For hard-working people who have scraped together a downpayment for a new home over the course of many years, Bill 148 is a tough pill to swallow.
by Richard Lyall
For hard-working people, including millennials, who have scraped together a downpayment over the course of many years – extending their planned purchasing date by years – Bill 148 is a tough pill to swallow.
Also known as The Fair Workplaces, Better Job Act, 2017, Bill 148 was an omnibus labour bill introduced and passed by the provincial Liberal government. It was proposed to solve labour market issues outlined by the changing workplace review in Ontario’s service and retail sectors and assist vulnerable workers in the province’s emerging “part-time gig economy.”
Despite indicating that construction would be excluded, there was a decision by the Liberals to include all sectors of the economy – including construction – into the bill.
Numerous associations wrote to the previous government and outlined obvious concerns, including introducing sick days and scheduling requirements. To be direct, the construction industry pays relatively higher wages than virtually all sectors, including manufacturing, with the understanding that outside of vacation pay, workers are paid when they work and not paid when they don’t.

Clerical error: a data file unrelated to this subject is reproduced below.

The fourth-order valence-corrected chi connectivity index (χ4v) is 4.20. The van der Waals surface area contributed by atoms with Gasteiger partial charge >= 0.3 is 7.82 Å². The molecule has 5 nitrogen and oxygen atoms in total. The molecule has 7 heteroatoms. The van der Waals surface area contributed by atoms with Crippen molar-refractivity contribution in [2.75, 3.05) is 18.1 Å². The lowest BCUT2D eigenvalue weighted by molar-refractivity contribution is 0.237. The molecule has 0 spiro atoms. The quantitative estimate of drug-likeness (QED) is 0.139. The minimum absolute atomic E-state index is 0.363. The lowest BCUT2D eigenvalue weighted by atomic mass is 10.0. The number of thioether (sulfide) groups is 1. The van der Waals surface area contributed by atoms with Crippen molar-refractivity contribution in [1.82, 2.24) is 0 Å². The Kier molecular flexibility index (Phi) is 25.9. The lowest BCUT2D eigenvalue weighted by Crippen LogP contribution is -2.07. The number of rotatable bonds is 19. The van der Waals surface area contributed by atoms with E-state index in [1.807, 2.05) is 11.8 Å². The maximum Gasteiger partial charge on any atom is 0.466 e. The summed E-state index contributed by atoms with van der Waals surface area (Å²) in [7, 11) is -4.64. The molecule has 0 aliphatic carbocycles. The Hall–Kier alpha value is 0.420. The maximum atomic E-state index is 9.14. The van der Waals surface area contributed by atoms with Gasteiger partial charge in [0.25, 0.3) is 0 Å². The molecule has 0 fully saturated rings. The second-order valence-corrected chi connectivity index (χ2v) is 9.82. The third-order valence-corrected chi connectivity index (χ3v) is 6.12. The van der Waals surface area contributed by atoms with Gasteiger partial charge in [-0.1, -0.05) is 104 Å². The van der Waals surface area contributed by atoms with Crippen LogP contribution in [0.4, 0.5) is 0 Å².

This longstanding agreement – which is reflected in virtually all industry collective agreements and with non-union constructors – has been turned on its head and continues to destabilize the entire industry. Meanwhile, the 2019 round of bargaining is coming up fast: both sides of the table are preparing for another long round of bargaining in the spring when most construction collective agreements will expire.
However, Doug Ford’s newly elected government still has a chance to exclude the construction sector, restore the industry to pre-Bill 148 legislation and begin unwinding the uncertainty it has caused.
Now is the time to act. Let Ford know you want to undo the problems Bill 148 is causing, which will give new homebuyers confidence as they step onto the housing ladder next year. There is simply too much on the line for the GTA’s new housing sector and the Ontario economy it drives.
|Richard Lyall is the president of RESCON.|